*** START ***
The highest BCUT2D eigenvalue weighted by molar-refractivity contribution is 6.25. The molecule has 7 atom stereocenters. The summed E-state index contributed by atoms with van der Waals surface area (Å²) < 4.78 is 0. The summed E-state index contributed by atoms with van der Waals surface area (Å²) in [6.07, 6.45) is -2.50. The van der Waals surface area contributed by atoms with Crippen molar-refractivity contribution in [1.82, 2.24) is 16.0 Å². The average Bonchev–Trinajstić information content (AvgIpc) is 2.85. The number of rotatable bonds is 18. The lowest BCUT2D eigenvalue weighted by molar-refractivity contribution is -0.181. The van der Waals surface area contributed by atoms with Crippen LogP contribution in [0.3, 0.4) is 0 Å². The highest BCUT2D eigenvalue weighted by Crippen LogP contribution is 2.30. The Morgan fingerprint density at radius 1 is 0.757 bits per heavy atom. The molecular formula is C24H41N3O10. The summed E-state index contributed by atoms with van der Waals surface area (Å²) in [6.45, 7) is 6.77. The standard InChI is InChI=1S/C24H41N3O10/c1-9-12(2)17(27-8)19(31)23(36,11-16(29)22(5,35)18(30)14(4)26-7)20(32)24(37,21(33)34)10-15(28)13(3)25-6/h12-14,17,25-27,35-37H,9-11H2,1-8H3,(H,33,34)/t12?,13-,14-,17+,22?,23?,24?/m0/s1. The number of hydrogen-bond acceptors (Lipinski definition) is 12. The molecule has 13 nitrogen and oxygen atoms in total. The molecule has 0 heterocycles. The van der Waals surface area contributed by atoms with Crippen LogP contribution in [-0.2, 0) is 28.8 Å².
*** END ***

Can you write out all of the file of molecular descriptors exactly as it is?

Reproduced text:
The highest BCUT2D eigenvalue weighted by molar-refractivity contribution is 6.25. The molecule has 7 atom stereocenters. The summed E-state index contributed by atoms with van der Waals surface area (Å²) < 4.78 is 0. The summed E-state index contributed by atoms with van der Waals surface area (Å²) in [6.07, 6.45) is -2.50. The van der Waals surface area contributed by atoms with Crippen molar-refractivity contribution in [1.82, 2.24) is 16.0 Å². The average Bonchev–Trinajstić information content (AvgIpc) is 2.85. The number of rotatable bonds is 18. The lowest BCUT2D eigenvalue weighted by molar-refractivity contribution is -0.181. The van der Waals surface area contributed by atoms with Crippen LogP contribution in [0.3, 0.4) is 0 Å². The highest BCUT2D eigenvalue weighted by Crippen LogP contribution is 2.30. The Morgan fingerprint density at radius 1 is 0.757 bits per heavy atom. The molecular formula is C24H41N3O10. The summed E-state index contributed by atoms with van der Waals surface area (Å²) in [6.45, 7) is 6.77. The standard InChI is InChI=1S/C24H41N3O10/c1-9-12(2)17(27-8)19(31)23(36,11-16(29)22(5,35)18(30)14(4)26-7)20(32)24(37,21(33)34)10-15(28)13(3)25-6/h12-14,17,25-27,35-37H,9-11H2,1-8H3,(H,33,34)/t12?,13-,14-,17+,22?,23?,24?/m0/s1. The number of hydrogen-bond acceptors (Lipinski definition) is 12. The molecule has 13 nitrogen and oxygen atoms in total. The molecule has 0 heterocycles. The van der Waals surface area contributed by atoms with Crippen LogP contribution in [-0.2, 0) is 28.8 Å².